Lil Wayne Issue: How To Treat A Celebrity Inmate


Rapper Lil Wayne is expected to start a yearlong jail term today after pleading guilty in a New York City gun case, reports the Associated Press. He would be the latest celebrity inmate to test law enforcement officials’ ability to draw the line between providing special treatment and recognizing potential risks to high-profile convicts. ”It’s a challenge,” said Martin Horn, a former head of the New York City jail system, where Lil Wayne’s plea agreement calls for him to serve his sentence. ”It’s not about setting (a celebrity) on a bed of roses, but it is about an obligation to every inmate to keep him safe.”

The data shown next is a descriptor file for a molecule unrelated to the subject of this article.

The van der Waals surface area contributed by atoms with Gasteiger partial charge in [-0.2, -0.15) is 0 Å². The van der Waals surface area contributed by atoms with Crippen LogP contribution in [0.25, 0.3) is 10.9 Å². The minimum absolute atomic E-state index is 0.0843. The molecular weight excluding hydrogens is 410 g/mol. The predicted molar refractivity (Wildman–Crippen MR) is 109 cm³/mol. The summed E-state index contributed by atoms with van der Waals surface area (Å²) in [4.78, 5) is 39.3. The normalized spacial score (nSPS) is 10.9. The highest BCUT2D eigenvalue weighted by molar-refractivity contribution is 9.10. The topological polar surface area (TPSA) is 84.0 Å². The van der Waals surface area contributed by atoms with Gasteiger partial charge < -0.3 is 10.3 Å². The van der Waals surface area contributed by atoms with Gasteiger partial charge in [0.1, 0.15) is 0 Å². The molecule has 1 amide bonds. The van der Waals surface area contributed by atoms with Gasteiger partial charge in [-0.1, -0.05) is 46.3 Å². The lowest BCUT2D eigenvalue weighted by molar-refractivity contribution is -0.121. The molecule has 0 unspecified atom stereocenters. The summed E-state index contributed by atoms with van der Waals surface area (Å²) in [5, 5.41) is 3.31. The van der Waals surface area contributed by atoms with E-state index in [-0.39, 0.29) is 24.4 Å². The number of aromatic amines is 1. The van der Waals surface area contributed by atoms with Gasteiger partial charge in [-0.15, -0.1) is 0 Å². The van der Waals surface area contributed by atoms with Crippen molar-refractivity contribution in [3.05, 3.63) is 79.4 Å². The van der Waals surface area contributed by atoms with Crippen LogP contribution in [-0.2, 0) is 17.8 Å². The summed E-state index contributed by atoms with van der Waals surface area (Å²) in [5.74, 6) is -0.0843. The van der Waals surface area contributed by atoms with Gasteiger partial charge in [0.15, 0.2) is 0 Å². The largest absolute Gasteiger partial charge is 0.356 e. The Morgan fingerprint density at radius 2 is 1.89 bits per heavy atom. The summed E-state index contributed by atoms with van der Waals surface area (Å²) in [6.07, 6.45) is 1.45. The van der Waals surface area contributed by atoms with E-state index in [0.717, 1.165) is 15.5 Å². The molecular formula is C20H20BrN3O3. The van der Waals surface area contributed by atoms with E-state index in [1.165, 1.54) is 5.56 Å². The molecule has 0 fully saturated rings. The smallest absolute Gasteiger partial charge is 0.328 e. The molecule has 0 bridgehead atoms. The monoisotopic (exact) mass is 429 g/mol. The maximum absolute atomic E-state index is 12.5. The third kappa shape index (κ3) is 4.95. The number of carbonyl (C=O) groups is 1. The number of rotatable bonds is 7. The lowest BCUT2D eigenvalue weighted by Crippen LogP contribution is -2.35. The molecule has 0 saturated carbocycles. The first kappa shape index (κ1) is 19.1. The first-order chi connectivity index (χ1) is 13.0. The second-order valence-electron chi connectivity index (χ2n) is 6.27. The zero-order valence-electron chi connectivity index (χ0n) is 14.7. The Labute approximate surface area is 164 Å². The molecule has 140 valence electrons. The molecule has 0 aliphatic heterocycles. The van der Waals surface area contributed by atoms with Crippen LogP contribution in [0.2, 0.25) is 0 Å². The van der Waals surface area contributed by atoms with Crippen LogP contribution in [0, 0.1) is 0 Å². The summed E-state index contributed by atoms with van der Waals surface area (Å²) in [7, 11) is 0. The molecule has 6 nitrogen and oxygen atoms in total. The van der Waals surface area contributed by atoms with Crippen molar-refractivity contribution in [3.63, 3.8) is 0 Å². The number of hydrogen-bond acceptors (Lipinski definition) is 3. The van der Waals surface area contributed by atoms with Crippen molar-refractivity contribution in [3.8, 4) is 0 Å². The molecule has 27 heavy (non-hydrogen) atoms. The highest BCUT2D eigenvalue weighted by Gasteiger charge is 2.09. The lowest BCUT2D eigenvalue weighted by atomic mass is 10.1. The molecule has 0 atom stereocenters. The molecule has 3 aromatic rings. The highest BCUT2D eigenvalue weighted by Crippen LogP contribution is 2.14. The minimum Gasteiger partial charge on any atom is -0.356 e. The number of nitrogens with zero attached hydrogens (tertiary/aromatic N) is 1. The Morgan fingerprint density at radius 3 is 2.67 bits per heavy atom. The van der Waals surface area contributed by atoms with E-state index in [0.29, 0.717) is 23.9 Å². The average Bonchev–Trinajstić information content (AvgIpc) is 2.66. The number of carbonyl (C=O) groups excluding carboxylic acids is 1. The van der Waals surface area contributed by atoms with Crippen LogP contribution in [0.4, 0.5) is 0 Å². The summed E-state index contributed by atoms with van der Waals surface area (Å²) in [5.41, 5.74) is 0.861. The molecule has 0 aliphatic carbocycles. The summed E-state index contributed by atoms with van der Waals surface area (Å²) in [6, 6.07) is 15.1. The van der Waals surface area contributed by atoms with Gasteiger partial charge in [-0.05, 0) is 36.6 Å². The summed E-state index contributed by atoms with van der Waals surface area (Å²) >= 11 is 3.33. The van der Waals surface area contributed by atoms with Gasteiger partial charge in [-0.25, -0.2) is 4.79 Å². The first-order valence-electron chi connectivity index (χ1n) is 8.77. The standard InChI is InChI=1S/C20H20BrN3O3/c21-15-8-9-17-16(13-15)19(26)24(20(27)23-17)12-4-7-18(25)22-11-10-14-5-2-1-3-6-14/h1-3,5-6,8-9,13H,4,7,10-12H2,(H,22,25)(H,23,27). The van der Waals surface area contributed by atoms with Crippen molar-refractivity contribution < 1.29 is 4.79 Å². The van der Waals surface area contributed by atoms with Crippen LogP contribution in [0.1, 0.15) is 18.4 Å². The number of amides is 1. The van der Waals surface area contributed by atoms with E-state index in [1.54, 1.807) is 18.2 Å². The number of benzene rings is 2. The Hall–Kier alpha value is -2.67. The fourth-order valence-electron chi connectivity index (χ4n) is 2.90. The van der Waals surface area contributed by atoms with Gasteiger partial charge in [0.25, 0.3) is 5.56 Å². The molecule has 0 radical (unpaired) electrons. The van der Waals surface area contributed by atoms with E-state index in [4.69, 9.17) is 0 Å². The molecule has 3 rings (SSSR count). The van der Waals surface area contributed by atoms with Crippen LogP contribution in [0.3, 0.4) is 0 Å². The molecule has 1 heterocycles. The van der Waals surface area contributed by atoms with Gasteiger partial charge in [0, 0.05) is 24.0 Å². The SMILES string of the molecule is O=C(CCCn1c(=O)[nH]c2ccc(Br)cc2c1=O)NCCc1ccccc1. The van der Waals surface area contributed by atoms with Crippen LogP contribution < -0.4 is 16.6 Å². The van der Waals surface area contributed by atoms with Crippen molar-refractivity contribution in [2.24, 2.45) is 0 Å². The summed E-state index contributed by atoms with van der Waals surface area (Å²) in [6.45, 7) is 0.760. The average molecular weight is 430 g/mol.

Officials say they will find an appropriate place for him among the city’s roughly 13,000 inmates. Rapper Foxy Brown spent about eight months in 2007 and 2008 in city jails on a probation violation after pleading guilty to assault in a fracas at a nail salon. Because of threats against her, she was held largely in protective custody in a cell of her own, with access to a day room. Defense lawyer Stacey Richman intends to ask for protective custody for Lil Wayne, saying she was concerned for his health and safety. Prison consultant Herbert Hoelter, whose clients have included Ponzi schemer Bernard Madoff and NFL quarterback Michael Vick, tells clients not to request anything special. Otherwise, ”you’ll be viewed by other inmates and the prison system as thinking that you’re ‘more deserving,”’ he says.

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